number was also number.
Does it mean that the number 13 is fatal to me?
Yes! The table knocked.
Never mind! I am a female Bayard. You may speak freely, whatever you have to announce to me.
We interrogated the table that persisted, at first, in its prudent
reservation. Finally, we were then able to get the following words:
... eight days...Paris, violent death!
The Princess was then very well. She had just left Paris and
did not expect to return to France so soon... The table’s prophecy
was at least absurd regarding the three initial points... As for the
last one, it is unnecessary to say that we gave no attention to that.
The Princess was supposed to leave at 8 pm, taking the train
from Dresden, in order to get to Warsaw two days later in the
morning. She missed the train, though.
In reality, she said, I will leave my luggage here and will take the
4 am train.
You will then sleep over at the hotel?
I will go back to the hotel but will not sleep over. I will watch today’s ball from the foreigners’ balcony. Would you like to join me?
The Poland Hotel, whose magnificent and large ballrooms
accommodate at least two thousand people, holds a great ball almost daily, in the summer as in the winter, organized by some
society of town; the assistance from upstairs in a private gallery
is reserved to the travelers who can appreciate the spectacle and
listen to an excellent orchestra.
Major Georges Sydenham
As a matter of fact, the foreigners are never forgotten in
Germany, finding reserved balconies all over the place, explaining why the Germans on coming to Paris for the first time always
ask for the foreigners’ balconies in theaters and concerts.
That evening’s ball was really brilliant and the Princess, de-
spite being a simple observer, really enjoyed watching it. She had
then forgotten the tri-legged table and its ominous prediction
when a hotel waiter brought her a telegram which had just ar-
rived. The message read:
“- To Madam Rebinine, Poland Hotel, Leipzig – Indispensable
presence Paris – Serious interests – followed by the signature of
the Princess’ attorney. A few hours later she took the route to Paris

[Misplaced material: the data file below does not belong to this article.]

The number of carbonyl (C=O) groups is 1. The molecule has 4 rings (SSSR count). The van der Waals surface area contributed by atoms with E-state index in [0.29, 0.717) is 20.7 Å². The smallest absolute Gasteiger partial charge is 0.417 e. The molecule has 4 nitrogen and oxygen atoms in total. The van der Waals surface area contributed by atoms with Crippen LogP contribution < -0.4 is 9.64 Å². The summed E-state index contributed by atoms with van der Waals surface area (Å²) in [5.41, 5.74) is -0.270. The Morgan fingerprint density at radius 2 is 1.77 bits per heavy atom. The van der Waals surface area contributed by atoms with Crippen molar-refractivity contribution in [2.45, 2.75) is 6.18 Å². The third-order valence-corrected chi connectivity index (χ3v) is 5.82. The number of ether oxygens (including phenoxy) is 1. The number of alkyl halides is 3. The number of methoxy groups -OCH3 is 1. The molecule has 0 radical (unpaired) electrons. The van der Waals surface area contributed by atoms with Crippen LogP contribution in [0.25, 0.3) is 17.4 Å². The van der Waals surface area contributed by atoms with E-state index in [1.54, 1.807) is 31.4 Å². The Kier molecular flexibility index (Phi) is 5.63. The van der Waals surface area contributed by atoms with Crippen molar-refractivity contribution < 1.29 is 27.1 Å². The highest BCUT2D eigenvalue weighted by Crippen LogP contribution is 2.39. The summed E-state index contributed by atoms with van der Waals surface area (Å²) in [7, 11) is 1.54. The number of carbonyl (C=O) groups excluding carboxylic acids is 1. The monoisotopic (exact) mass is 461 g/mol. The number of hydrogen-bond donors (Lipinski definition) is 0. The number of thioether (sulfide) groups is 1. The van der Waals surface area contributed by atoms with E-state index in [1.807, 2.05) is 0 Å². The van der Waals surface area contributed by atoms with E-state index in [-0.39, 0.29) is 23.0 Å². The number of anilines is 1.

instead of Dresden. Eight days later we learned of her death!
We found the following report in a remarkable collection of authentic stories of apparitions and other spiritist phenomena, published
in 1682, in London by Reverend J. Granville and by Dr. H. More. The
title reads: “Apparition of Major Georges Sydenham’s Spirit to Captain V.
Dyke”, extracted from a letter by Mr. Jacques Douche, from Monkton, to
Mr. J. Granville.
“... soon after the death of major Georges, Dr. Th. Dyke who was a
close relative to the captain, he was called to treat a sick child. The doctor
and the captain lay down on the same bed. After a brief nap the captain
asked the maid to bring him two lit candles, the biggest and thickest that
could be found. The doctor asked him about the meaning of all that. The
“You know about my discussions with the major, relatively to the ex-
istence of God and the immortality of the soul. It was not possible for us
to elucidate those points, although it has always been our wishes.”
“We agreed that the first to die would come back on the third evening
after the funerals, between midnight and 1 am, to the gardens of this
small house, clarifying the one that outlived about the subject.”
“Today is the very day when the captain should keep his promise.”
“Therefore he set the alarm clock by his bed and woke up at 11:30
pm; he then took a candle in each hand and left through the back door,
spending the next two and a half hours in the garden. When he came back he declared to the doctor that he had not seen nor heard anything
that was not very natural. However, he added, I know that the major
would have come if he could.”
“Six weeks later the captain went to Eaton to take his son to college,
and the doctor accompanied him again. They stayed for about two or
three days in a lodge called San Christopher, but did not sleep together
like in Dulverton. They occupied two different rooms.”
“One morning the captain remained in his room longer than usual,
before calling the doctor. At last he came to the doctor’s room showing
altered faces, bristly hair, eyes popped and his body shaken.”
“What happened, cousin captain? The doctor asked.”
“-I saw the major, responded the captain.”
“The doctor seemed to smile.”
“I am positive that I saw him today or I have never seen him in all
“He then told me the following story:”
“At day break this morning someone came by my bed, removed the
sheets and screamed: Cap!”
“Cap was the word that the major normally used to call the captain.”
“I responded: - Hi there, my major!”
“He continued: - I could not come the other day. Now however, I am
here and will tell you this: There is a very just and terrible God! If you
don’t change your skin you will see it when you arrive here.”
“A sword that the major had given me was resting on the table. He
walked around the room a couple of times then he took the sword from
the scabbard; since he did not find it as polished as it should be he said: -
Cap, cap, when this sword was mine it was better conserved.”
“He then suddenly disappear ed after those words.”
The captain was not only persuaded about the reality of what he had
seen and heard but since then he had become much more serious. His
character, jovial and lighthearted, was remarkably modified. When he
had his friends over, he treated them prodigally but always controlled.
Those who knew him ensured that he believed to have heard the major’s
words several times in his ears, during the two years that he outlived that